How does this all look from a tester’s point of view?

I have been asked a few times what a typical day looks like for a tester at Songkick. The post is about our processes that enable us to move fast from a tester’s point of view and how testing is integrated in our development lifecycle.

Organising our work

Teams at Songkick are organised around products and the process we follow is agile. Guided by the product manager and our team goals, we organise our sprints on a weekly basis with a prioritisation meeting. This allows us to update each other on the work in progress and determine the work that may get picked up during that week.

Prioritisation meetings also take into consideration things such as holidays and time spent doing other things (meetings, fire fighting, pairing).

On top of that we check our bug tracker, to see if any new bugs were raised that we need to act on.

Everyone in the company can raise bugs, enabling us to constantly make decisions on how to improve, not only our user facing products, but also our internal tools.

We also have daily stand ups at the beginning of each day, where we provide information on how we are getting on, and any blockers or other significant events that may impact our work positively or negatively.

Every 2 weeks we also a retrospective to assess how we are doing and what improvements we can make.


The kick-off

Sabina gave a great definition of the kick-off document here. Each feature or piece of work has a kick-off document. We try to always have a developer, product manager and tester in the conversation. More often than not we also include other developers, or experts, such as a member from tech ops or a frontline team. Frontline teams can be anyone using internal tools directly, members from our customer support team, or someone from the sales team.

Depending on the type of task; is it a technical task or a brand new feature, we use a slightly different template. The reasoning behind this is, that a technical non user facing change will require a different conversation than a user facing change.

But at the end of the day this is our source of truth, documenting, most importantly, the problem we are trying to solve, how we think we will do it, and any changes that we make to our initial plan along the way.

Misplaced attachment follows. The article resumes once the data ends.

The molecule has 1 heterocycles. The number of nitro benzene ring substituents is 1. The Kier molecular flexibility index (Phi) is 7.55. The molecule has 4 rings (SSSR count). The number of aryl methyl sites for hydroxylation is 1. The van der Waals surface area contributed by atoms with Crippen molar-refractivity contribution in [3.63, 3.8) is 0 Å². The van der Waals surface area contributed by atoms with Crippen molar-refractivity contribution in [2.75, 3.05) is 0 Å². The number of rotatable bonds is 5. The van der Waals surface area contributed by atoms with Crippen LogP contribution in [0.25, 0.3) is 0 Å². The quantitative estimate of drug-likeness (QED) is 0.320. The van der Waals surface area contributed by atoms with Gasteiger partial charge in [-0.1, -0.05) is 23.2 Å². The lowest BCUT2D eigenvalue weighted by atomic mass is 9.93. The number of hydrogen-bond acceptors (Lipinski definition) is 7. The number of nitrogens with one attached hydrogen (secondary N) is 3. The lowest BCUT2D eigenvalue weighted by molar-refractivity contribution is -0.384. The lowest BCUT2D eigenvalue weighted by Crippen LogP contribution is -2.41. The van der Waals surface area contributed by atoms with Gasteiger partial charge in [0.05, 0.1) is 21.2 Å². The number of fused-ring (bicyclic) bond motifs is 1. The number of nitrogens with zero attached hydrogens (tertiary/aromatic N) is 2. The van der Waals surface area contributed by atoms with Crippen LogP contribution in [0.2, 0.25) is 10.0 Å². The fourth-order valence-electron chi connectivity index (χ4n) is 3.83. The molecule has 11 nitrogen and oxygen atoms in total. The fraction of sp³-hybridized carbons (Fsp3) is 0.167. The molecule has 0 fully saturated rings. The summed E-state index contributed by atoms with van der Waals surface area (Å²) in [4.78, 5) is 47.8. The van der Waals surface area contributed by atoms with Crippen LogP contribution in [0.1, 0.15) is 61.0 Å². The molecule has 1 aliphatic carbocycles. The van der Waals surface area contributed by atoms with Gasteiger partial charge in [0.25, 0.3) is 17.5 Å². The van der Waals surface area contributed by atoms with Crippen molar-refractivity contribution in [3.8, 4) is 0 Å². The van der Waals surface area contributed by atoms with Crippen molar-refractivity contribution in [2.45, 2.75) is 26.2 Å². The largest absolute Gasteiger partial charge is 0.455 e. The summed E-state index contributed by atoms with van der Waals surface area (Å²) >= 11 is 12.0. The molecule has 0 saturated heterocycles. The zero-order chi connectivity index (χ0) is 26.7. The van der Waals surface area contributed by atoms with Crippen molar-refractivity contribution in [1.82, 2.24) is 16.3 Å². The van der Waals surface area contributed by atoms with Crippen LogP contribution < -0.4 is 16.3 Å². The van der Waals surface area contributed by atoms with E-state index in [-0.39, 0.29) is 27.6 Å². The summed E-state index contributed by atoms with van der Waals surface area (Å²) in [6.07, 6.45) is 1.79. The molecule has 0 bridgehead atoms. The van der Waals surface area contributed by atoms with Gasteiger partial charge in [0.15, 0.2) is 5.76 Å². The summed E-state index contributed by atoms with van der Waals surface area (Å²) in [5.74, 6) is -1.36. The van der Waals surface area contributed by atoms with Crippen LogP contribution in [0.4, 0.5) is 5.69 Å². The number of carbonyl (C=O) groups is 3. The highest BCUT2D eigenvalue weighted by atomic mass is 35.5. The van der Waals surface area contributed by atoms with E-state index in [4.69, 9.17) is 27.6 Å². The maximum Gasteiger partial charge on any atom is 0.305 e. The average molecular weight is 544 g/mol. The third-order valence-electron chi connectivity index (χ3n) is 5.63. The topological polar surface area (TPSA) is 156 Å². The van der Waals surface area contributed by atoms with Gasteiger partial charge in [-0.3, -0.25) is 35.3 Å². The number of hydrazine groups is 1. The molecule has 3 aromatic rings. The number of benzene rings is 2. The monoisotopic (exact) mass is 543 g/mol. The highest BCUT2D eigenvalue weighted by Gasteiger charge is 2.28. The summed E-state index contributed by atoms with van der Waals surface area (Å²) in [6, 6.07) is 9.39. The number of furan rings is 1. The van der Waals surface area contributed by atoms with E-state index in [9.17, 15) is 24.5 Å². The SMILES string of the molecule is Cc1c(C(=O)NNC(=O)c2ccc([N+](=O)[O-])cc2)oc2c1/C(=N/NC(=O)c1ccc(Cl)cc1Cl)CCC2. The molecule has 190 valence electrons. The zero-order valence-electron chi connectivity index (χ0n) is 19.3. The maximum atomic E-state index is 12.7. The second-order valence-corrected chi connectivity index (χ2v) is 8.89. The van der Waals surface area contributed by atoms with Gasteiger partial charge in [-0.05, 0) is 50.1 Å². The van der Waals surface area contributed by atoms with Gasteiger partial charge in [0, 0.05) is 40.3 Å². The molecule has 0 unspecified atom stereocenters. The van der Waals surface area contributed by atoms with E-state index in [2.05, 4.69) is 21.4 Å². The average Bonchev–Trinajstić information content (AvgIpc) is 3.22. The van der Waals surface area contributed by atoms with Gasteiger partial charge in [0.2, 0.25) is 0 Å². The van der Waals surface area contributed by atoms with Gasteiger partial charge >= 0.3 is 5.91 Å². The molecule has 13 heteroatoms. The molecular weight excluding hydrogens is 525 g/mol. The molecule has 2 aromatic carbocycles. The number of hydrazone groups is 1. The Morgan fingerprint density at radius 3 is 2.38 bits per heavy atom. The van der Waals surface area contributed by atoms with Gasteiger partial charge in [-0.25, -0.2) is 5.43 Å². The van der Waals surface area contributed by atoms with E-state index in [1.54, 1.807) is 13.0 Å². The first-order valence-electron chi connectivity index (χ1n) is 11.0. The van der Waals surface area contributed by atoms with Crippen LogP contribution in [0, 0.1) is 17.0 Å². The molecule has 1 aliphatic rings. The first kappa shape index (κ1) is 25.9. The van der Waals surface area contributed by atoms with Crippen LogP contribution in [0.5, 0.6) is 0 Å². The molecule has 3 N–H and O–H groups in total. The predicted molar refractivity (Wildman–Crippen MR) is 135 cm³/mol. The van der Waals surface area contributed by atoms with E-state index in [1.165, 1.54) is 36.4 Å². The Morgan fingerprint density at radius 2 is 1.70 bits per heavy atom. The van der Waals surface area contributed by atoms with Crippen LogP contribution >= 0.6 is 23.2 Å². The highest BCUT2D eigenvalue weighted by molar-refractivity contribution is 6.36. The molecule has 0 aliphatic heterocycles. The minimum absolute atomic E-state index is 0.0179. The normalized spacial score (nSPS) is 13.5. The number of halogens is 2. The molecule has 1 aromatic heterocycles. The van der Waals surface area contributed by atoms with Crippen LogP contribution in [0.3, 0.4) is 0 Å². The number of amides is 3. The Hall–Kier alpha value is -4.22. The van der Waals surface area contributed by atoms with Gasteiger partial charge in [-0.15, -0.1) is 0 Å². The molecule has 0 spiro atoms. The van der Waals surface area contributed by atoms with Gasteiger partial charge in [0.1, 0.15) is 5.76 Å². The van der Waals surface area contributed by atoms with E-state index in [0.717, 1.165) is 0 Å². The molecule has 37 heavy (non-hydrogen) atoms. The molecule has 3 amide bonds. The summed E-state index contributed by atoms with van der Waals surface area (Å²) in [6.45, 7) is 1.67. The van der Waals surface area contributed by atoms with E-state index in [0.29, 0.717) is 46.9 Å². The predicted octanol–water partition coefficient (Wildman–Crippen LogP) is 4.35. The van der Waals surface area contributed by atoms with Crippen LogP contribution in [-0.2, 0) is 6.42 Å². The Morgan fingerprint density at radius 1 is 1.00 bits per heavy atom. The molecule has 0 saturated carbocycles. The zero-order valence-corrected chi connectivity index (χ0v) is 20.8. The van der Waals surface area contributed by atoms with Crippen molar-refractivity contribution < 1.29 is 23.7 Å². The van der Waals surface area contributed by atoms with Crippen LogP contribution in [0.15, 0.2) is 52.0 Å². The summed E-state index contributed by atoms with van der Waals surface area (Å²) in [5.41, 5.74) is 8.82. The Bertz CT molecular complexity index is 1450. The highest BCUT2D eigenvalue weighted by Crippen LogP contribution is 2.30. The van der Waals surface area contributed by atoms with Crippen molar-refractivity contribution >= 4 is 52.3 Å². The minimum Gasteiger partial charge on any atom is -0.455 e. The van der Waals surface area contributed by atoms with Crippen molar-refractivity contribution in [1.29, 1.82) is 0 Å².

The kick-off conversation is where the tester can ask a tonne of questions. These range from anything about the technical implementation, potential performance issues, to what are the risks and what should our testing strategy be? Do we need to add a specific acceptance test for this feature, or are unit and integration tests enough?

A nice extra section in the document is the “Recurring bugs” section.

The recurring bugs consist of questions to make sure we are not implementing something we may have already solved and also bugs we see time and time again. These can range from field lengths and timezones, to nudges about considering how we order lists. What it doesn’t include is every bug we have ever seen. It is also not static and the section can evolve, removing certain questions or notes and adding others.

Having a recurring bugs section in a kick-off document is also great for on-boarding as you start to understand what previously has been an issue and you can ask why and what we do now to avoid it.

What’s next?

After the kick-off meeting, I personally tend to familiarise myself with where we are making the change.

For example, say we are adding a new address form to our check-out flow when you purchase tickets. I will perform a short exploratory test of this in our staging environment or on production. Anytime we do exploratory testing, we tend to record these as time-boxed test session in a lightweight format. This provides a nice record of the testing that was performed and also may lead to more questions for the kick-off document.

Once the developer(s) working on the feature have had a day or so, we do a test modelling session together.

Test Modelling

Similar to the kick-off this is an opportunity for the team to explore the new feature and how it may affect the rest of the system.

It consists of a short collaboration session, with at least a developer, tester and if applicable the design lead and/or other expert, where we mind map through test ideas, test data and scenarios.

We do this as it enables the developer to be testing early before releasing the product to a test/production environment, which in turn means we can deliver quality software and value sooner.

It is also a great way to share knowledge. Everyone who comes along brings different experiences and knowledge.

Test Model for one of our internal admin pages

Test Model for one of our internal admin pages

The collaborators work together to discuss what needs checking and what risks need exploring further.

We might also uncover questions about the feature we’re building. Sharing this before we build the feature can help us build the right feature, and save time.

For example, we recently improved one of our admin tools. During the test modelling session, we discovered a handful of questions, including some around date formats, and also default settings. By clearing these questions up early, we not only ensure that we build the right thing, but also that we build it in the most valuable way for the end user.

In this particular example, it transpired that following a certain logic for setting defaults, would not only save a lot of time, but also greatly reduce the likelihood of mistakes.

The team (mainly the developer) will use the resulting mind map for testing.

It becomes a record of test scenarios and cases we identified and covered as part of this bit of work.